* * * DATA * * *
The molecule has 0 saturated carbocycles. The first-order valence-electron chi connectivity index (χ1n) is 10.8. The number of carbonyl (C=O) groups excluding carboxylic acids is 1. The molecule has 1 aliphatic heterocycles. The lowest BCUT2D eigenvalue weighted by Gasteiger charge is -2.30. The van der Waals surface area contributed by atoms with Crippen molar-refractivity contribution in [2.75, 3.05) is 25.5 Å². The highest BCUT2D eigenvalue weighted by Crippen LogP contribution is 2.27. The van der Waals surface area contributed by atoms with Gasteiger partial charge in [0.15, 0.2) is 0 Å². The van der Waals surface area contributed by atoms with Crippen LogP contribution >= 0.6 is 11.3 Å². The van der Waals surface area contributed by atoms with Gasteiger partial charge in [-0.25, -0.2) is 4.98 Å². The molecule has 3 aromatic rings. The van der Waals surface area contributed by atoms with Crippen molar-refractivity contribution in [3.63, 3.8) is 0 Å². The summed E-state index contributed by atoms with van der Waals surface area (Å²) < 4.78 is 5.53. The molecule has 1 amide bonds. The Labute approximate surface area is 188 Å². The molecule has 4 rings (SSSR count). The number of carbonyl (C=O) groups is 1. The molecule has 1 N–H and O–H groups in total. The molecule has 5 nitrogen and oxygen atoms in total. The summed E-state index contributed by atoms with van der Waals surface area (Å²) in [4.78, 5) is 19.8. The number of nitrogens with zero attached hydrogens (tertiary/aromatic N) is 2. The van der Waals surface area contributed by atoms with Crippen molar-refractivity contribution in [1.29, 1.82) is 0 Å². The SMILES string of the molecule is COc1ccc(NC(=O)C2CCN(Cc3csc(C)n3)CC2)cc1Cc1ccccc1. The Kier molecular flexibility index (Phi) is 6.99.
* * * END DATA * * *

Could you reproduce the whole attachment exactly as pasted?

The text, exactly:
The molecule has 0 saturated carbocycles. The first-order valence-electron chi connectivity index (χ1n) is 10.8. The number of carbonyl (C=O) groups excluding carboxylic acids is 1. The molecule has 1 aliphatic heterocycles. The lowest BCUT2D eigenvalue weighted by Gasteiger charge is -2.30. The van der Waals surface area contributed by atoms with Crippen molar-refractivity contribution in [2.75, 3.05) is 25.5 Å². The highest BCUT2D eigenvalue weighted by Crippen LogP contribution is 2.27. The van der Waals surface area contributed by atoms with Gasteiger partial charge in [0.15, 0.2) is 0 Å². The van der Waals surface area contributed by atoms with Crippen LogP contribution >= 0.6 is 11.3 Å². The van der Waals surface area contributed by atoms with Gasteiger partial charge in [-0.25, -0.2) is 4.98 Å². The molecule has 3 aromatic rings. The van der Waals surface area contributed by atoms with Crippen molar-refractivity contribution in [3.63, 3.8) is 0 Å². The summed E-state index contributed by atoms with van der Waals surface area (Å²) < 4.78 is 5.53. The molecule has 1 amide bonds. The Labute approximate surface area is 188 Å². The molecule has 4 rings (SSSR count). The number of carbonyl (C=O) groups is 1. The molecule has 1 N–H and O–H groups in total. The molecule has 5 nitrogen and oxygen atoms in total. The summed E-state index contributed by atoms with van der Waals surface area (Å²) in [4.78, 5) is 19.8. The number of nitrogens with zero attached hydrogens (tertiary/aromatic N) is 2. The van der Waals surface area contributed by atoms with Crippen molar-refractivity contribution in [1.29, 1.82) is 0 Å². The SMILES string of the molecule is COc1ccc(NC(=O)C2CCN(Cc3csc(C)n3)CC2)cc1Cc1ccccc1. The Kier molecular flexibility index (Phi) is 6.99.